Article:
We play this morning, like Peter*, calling across the street to find a friend to walk and play with. They are two peas in a pod of silly and childishness. They scoop snow from every place and want to put it in their mouths, they dash balls of snow to the ground, and when it is nearly all melted too fast, they throw dirty snow at each other, and two mothers stand by, shaking their heads and laughing at lost causes.
Kiddo's across the street, playing, and so the snow begins again. Put the kettle on for tea, put the stereo on for some Monk, "Straight, No Chaser", and "Locomotive" greets me like the kind of friend that you want to see at a train station, one you haven't seen in a while, but can slide right back into that rhythm and rapport with. I love that song, that traveling song. I see the snow climbing up on top of itself, climbing to become something on the boughs of the plum tree in the backyard, something present and real and now something part of the tree itself, if only for the moment. It highlights the shape of the branches, reaching out and up in it's little dwarf tree fashion.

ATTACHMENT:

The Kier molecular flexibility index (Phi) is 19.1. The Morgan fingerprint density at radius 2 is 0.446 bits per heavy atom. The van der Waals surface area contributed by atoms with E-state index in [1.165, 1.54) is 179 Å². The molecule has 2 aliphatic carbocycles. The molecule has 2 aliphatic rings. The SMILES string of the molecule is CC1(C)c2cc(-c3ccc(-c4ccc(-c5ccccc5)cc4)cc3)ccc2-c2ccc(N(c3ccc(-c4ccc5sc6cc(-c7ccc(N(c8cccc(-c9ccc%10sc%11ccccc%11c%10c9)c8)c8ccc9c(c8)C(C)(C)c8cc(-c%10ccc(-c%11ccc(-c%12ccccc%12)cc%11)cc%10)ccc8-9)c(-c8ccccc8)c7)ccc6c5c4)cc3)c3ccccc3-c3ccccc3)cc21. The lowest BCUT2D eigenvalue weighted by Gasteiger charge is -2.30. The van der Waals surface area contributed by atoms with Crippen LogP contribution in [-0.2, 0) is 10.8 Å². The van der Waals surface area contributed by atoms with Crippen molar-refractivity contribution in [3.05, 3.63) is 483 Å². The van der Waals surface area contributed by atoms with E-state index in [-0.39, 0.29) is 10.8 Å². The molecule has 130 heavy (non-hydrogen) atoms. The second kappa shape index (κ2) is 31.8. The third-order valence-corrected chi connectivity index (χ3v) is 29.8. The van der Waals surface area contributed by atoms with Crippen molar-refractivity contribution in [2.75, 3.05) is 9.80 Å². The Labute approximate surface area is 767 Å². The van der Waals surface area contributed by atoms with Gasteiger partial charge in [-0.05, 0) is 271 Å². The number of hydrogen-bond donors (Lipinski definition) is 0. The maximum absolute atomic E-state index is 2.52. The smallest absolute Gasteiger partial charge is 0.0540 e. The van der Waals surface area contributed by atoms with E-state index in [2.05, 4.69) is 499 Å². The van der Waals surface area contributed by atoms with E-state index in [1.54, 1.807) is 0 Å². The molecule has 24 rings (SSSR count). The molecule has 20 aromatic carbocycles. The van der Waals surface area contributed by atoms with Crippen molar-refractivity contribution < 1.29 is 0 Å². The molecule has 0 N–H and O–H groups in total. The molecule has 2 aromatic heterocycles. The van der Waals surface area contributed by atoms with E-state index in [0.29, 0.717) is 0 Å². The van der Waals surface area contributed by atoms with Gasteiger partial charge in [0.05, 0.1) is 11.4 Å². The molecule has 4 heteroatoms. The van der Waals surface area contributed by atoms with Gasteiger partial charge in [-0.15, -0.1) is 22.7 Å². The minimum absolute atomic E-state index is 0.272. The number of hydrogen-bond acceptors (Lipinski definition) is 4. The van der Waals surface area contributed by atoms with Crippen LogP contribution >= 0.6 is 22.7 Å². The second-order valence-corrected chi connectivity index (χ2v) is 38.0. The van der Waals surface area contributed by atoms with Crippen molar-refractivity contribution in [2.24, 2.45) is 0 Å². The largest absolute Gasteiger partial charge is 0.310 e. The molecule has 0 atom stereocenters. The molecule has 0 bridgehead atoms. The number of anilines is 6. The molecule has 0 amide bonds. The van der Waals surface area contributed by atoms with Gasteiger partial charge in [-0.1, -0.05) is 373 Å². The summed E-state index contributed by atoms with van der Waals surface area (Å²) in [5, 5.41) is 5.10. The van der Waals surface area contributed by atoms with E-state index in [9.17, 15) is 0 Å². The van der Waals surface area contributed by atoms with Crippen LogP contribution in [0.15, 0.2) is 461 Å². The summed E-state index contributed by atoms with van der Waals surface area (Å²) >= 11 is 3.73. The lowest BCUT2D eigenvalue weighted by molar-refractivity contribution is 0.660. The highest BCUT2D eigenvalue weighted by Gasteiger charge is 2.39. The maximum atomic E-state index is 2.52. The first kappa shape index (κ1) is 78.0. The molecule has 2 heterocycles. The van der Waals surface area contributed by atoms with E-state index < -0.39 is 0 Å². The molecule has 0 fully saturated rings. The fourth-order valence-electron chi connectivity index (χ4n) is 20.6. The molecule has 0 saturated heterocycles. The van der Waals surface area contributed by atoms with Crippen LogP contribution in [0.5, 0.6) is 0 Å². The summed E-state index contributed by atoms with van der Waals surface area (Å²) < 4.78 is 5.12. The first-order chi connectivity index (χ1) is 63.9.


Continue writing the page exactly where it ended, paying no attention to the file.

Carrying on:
The hemlocks in the side yard are looking postcard perfect and the choke cherries stand stark in the white snow, their straight rigid stick-fingers reaching up to the sky between two kitchens, mine and my neighbors.
Sandbox covered, the big turquoise blue ball wears a wig of white, like some discarded old-man Muppet head. Big fat flakes fall now, and it's better than television.
I'm off now to sip my tea and stare out the window.
*From Ezra Jack Keat's "The Snowy Day" ..."Peter called to his friend from across the hall and together, they went out into the deep, deep snow."